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Re: [w3c-wai-gl] <none>

From: Jim Ley <jim@jibbering.com>
Date: Sun, 23 Sep 2001 13:21:43 +0100
Message-ID: <005f01c1442d$81b7ad80$133c70c2@7020CT>
To: <gv@trace.wisc.edu>, "GLWAI Guidelines WG \(GL - WAI Guidelines WG\)" <w3c-wai-gl@w3.org>
> THE PROBLEM
>
> Browsers vary in their ability to handle different technologies,
> including style sheets, scripting languages, etc.

StyleSheets are suggestions and I don't see how they can make inaccessible
content accessible, as a user stylesheet would do the same, as you note
Lynx is accessible.

>  Often, browsers which
> are accessible (such as LYNX) do not support technologies such as
> scripting.

This is only a problem, if you decide that Script is a valid and
reasonable method of making a site accessible, I've yet to see an example
of scripting making an inaccessible site accessible. (Yes Alan, I've seen
it in the client, but that's where the author has chosen to make an
inaccessible site - or to enhance the accessibility from a personal
perspective.)

> How do we handle writing guidelines so that pages that are written today
> will be accessible with the browsers available today without creating
> rules that perpetuate restrictions that will not be needed in the
> future?

Why should browsers in the future support Scripting?  Scripting is
dangerous, without scripting you should be pretty safe, with it, your
personal information leaks, your machine is susceptible to virus's etc.
You have to very much keep on top of patches, of course if you're tied to
the browser version that works with your access technology then there's
little you can do.

I've been trying to create an accessible pop-up menu system,
http://jibbering.com/accessibility/menu.html and I thought I was quite
close, the fallback situation (no scripting) works well, and the popup
works well in IE5 with both keyboard and mouse navigation, Mozilla has a
bug which prevents it working, but it will soon also be fine.  I'd had
reports that it worked okay in Jaws 3.3, so things were looking good, then
I try it in Jaws 3.7 and find you can't access any of the popup menu
links.  So here I am with the sole aim of an accessible menu, and testing
on the first access technology I use it fails, I can't believe I can solve
it without knowledge of which access technology is being used - something
that is just not available to script.

I do not believe script is an accessibility solution, and there are no
examples, so I can't see how the Working Group can believe it either.

> A) Continue to use "until user agent" language to identify when there is
> a guideline or checkpoint which is required today but which may go away
> as technologies evolve.

Which technologies?

Jim.
> THE PROBLEM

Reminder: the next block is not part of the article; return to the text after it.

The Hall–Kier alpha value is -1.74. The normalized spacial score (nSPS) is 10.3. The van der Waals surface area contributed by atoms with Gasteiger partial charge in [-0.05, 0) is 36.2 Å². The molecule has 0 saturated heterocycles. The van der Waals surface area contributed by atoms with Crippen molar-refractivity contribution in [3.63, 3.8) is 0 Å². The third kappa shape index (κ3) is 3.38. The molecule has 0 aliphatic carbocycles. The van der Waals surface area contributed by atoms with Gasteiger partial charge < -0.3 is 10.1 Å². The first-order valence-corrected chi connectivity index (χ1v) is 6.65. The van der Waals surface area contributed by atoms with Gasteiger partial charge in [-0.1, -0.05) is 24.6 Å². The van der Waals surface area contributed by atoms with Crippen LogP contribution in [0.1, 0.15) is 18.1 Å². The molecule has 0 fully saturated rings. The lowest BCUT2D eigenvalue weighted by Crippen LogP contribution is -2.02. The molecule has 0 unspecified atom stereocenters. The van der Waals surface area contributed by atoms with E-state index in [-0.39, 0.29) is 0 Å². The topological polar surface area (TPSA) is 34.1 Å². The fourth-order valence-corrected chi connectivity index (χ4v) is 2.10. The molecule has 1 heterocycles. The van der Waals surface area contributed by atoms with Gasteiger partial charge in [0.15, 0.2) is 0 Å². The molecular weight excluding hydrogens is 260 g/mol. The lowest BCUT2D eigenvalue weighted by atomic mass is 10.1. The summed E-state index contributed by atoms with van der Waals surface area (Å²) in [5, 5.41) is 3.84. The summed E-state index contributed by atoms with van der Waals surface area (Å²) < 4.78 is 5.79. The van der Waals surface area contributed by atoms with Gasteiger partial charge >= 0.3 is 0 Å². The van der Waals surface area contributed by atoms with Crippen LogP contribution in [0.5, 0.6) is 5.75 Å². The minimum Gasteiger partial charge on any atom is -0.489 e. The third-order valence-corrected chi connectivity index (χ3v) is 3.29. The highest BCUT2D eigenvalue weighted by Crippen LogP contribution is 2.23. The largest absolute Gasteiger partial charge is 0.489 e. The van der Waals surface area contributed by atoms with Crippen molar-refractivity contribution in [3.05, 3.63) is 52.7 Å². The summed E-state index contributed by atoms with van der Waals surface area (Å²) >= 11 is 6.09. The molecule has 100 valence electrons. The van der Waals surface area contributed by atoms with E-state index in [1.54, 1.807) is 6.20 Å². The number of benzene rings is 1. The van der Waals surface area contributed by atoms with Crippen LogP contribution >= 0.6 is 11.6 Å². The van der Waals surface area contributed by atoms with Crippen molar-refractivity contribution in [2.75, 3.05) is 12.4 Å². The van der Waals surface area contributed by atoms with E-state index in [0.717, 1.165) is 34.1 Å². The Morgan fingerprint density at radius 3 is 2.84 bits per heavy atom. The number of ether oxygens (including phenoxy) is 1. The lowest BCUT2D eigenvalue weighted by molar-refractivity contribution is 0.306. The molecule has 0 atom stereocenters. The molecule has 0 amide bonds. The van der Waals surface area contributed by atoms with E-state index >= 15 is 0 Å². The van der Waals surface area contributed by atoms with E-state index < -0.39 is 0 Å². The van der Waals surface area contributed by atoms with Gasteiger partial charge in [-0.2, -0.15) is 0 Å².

>
> Browsers vary in their ability to handle different technologies,
> including style sheets, scripting languages, etc.

StyleSheets are suggestions and I don't see how they can make inaccessible
content accessible, as a user stylesheet would do the same.

>  Often, browsers which
> are accessible (such as LYNX) do not support technologies such as
> scripting.

This is only a problem, if you decide that Script is a valid and
reasonable method of making a site accessible, I've yet to see an example
of scripting making an inaccessible site accessible. (Yes Alan, I've seen
it in the client, but that's where the author has chosen to make an
inaccessible site - or to enhance the accessibility from a personal
perspective.)

> How do we handle writing guidelines so that pages that are written today
> will be accessible with the browsers available today without creating
> rules that perpetuate restrictions that will not be needed in the
> future?

Why should browsers in the future support Scripting?  Scripting is
dangerous, without scripting you should be pretty safe, with it, your
personal information leaks, your machine is susceptible to virus's etc.
You have to very much keep on top of patches, of course if you're tied to
the browser version that works with your access technology then there's
little you can do.

I've been trying to create an accessible pop-up menu system,
http://jibbering.com/accessibility/menu.html and I thought I was quite
close, the fallback situation (no scripting) works well, and the popup
works well in IE5 with both keyboard and mouse navigation, Mozilla has a
bug which prevents it working, but it will soon also be fine.  I'd had
reports that it worked okay in Jaws 3.3, so things were looking good, then
I try it in Jaws 3.7 and find you can't access any of the popup menu
links.  So here I am with the sole aim of an accessible menu, and testing
on the first access technology I use it fails, I can't believe I can solve
it without knowledge of which access technology is being used - something
that is just not available to script.

I do not believe script is an accessibility solution, and there are no
examples, so I can't see how the Working Group can believe it either.

> A) Continue to use "until user agent" language to identify when there is
> a guideline or checkpoint which is required today but which may go away
> as technologies evolve.

Which technologies?

Jim.
Received on Sunday, 23 September 2001 08:43:52 GMT

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